If the above are true you will then need to determine:
- Whether members will contribute to the work of producing or delivering the goods. Some farm-based CSA programs encourage members to visit the farm to help out on occasion. Others offer discounted shares to members who participate in the process of harvesting, cleaning, packaging, or delivering the shares. Still others require that all members contribute elbow grease in some fashion or another. You might see member participation as a great way to keep costs low and further build community, or you might see this as too much to manage. Just be clear about expectations up front to avoid any potential misunderstandings.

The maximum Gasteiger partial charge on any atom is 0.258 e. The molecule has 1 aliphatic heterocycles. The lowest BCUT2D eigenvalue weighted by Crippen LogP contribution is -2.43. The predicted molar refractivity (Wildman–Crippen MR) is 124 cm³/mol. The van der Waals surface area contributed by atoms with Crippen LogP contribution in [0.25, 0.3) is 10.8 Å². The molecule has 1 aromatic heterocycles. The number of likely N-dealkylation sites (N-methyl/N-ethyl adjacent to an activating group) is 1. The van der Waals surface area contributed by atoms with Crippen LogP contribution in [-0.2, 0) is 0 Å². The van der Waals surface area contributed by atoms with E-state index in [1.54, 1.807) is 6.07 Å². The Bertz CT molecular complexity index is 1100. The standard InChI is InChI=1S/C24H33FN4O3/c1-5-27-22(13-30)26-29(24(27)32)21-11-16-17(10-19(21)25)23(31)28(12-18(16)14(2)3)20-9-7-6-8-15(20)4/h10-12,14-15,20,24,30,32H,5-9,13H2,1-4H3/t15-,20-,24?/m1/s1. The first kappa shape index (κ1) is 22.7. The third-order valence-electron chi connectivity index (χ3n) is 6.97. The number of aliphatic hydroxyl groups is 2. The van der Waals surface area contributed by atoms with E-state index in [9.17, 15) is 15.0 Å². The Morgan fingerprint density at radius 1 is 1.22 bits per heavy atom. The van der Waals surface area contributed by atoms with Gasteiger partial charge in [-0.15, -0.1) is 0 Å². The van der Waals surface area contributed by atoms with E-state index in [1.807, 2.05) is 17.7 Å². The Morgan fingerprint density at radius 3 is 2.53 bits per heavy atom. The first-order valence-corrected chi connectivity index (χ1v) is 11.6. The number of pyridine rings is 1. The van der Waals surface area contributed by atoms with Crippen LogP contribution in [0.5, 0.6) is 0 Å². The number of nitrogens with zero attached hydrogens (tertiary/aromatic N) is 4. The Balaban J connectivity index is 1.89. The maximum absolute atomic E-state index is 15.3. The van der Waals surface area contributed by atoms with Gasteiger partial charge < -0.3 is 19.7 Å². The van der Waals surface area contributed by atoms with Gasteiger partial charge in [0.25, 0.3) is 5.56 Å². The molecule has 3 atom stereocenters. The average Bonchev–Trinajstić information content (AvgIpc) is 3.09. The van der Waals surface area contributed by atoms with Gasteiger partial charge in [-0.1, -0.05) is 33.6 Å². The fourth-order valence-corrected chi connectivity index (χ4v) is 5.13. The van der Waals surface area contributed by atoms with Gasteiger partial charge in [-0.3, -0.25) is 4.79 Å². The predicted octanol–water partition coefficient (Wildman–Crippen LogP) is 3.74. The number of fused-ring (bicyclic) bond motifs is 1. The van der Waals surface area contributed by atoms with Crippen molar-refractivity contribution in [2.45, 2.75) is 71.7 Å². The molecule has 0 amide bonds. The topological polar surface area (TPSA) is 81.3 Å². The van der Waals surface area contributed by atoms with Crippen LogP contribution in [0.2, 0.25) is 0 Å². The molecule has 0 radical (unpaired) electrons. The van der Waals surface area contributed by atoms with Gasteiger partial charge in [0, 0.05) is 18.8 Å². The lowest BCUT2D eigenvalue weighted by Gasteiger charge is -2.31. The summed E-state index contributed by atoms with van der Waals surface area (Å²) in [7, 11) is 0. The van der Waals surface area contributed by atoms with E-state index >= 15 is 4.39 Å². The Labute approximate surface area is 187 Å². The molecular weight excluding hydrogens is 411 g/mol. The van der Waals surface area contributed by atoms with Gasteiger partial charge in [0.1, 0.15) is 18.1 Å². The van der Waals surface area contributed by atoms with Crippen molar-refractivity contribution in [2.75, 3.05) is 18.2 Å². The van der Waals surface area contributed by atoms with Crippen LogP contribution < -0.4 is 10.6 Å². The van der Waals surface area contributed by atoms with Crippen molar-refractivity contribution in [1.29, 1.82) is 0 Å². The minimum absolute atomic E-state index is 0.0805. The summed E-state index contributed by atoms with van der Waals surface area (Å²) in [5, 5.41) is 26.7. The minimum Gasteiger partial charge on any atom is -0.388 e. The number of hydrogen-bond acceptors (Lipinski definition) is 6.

- The farm’s total budget for one year, including the farm family’s (or families’) costs of living, plus the full costs of operating the farm. Take into account any savings from volunteer work that members may contribute. In essence, this step involves creating a business plan that includes personal expenses as well as those of the business.
- How many shares to offer. A number of factors may contribute to this calculation, including the amount of land available to farm, the size of your community at large, and the number of people who have already identified themselves as being interested in supporting a true CSA. Once you have this number, divide the farm’s budget by the number of shares to determine each member’s contribution.